Monday, January 05, 2004

Ooooh, the new Google (via CNN): Vivisimo - except it's not, as it's gone kaput, so I've no idea what it's like.
Seems like a good idea, but I'm not sure how it works, and I think most people have already adapted to overcome faults with Google (such as the oft quoted "apple" search, stick in fruit/tree/Cox's Orange Pippin/whatever, and suddenly it works better).
And they could have gone with a better name - why is a search engine lively? And as for becoming common, the name is too long, and too complicated (have I put enough "i"s in?).
2 syllables versus 4 ish (keep wanting to pronounce it "viv-vi-vis-sim-mo", but that might just be the dyslexic in me).
Just wondering - how many people type a search engine address, how many have it stored in favourites, and how many just type the search in the Address bar of IE, and let MSN sort it out?
I just type and use auto-complete, as it's quicker, and works better than trying to use menus (and has the added advantage that it doesn't really matter which computer one uses).
Sorry I just don't like the name - too long (a whole 2 letters more than Google) and it's got a repeated sequence in it (which invariably trips me when typing).

Hmm, it's pants - apple - takes ages to find a non-computing apple, and then the first [non-sponsored] result in the category of "apple tree" is a bed and breakfast place called "apple tree inn". And this category only has 3 results (but that might be because of high usage problems).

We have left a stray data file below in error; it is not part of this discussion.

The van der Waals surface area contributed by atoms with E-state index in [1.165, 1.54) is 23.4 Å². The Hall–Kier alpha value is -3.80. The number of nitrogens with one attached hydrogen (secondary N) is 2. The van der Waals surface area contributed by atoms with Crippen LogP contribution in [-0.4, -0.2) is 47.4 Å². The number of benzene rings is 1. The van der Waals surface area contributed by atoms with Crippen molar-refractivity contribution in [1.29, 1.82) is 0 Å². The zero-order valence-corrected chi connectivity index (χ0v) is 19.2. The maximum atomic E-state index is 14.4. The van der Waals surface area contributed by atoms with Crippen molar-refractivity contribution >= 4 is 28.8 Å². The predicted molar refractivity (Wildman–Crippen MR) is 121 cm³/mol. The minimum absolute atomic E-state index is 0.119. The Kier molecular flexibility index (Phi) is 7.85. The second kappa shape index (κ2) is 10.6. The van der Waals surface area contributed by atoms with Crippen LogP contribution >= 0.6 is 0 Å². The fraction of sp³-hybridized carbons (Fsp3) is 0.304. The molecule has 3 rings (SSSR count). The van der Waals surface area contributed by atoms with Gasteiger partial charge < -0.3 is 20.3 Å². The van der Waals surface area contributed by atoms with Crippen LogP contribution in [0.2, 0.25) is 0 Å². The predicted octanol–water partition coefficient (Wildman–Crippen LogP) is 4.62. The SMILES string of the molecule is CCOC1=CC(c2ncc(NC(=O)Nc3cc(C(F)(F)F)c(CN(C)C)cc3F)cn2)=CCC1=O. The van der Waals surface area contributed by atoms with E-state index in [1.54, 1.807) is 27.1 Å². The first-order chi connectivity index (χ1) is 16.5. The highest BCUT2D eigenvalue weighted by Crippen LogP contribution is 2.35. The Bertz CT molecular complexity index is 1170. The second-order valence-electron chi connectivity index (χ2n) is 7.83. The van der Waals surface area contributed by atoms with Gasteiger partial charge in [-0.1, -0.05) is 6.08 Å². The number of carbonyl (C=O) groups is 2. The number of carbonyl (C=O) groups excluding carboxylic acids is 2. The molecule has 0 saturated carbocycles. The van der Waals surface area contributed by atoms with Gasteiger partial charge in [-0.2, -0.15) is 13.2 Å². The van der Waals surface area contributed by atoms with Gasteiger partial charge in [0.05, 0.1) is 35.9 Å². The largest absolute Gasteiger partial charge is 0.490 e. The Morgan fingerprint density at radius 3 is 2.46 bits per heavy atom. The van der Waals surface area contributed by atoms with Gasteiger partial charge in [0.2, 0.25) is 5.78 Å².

And who is Fiona Apple?

Somehow I think Google is safe being omnipotent for the time being.

Other links:
AdAge: Some random thing on ads that won't reach the US. The Mr Kipling ad was cancelled? Really? God, some people must take this whole God malarkey a bit too seriously. Click on the Honda one if you haven't seen it (there's more comment somewhere in this blog - use Google's site search to find it, if you are so inclined).
UK Unis (ish) Now why didn't I think of that?
The annual baby names thing. How utterly middle class is this country? Except of course one's not supposed to be able to tell such things from names. Though Jack? Surely that's a variant on John, in a nickname[1] way. But then they have Ellie as a name as well, which usually is Eleanor (or however one spells it), unless it's one of the many meaning "she" (as in the cat's mother?).
[1] Apparently that's derived from "an eek name", eek meaning also (see Chaucer), and the n's liaison with the vowel becoming permanent (it's amazing what you find from reading books left in people's loos).

And that'll do for now, as I'll only start talking about the Turner Prize, or night-swimming if I carry on (continuing on from the earlier post).

And my spelling must be improving (either that or Word has run out of red ink).
Anyhoo, I flit, I flee, I fly (not literally, in pretty much all cases - and what? you'd prefer the bad adieu/you rhyme? [think yer]).

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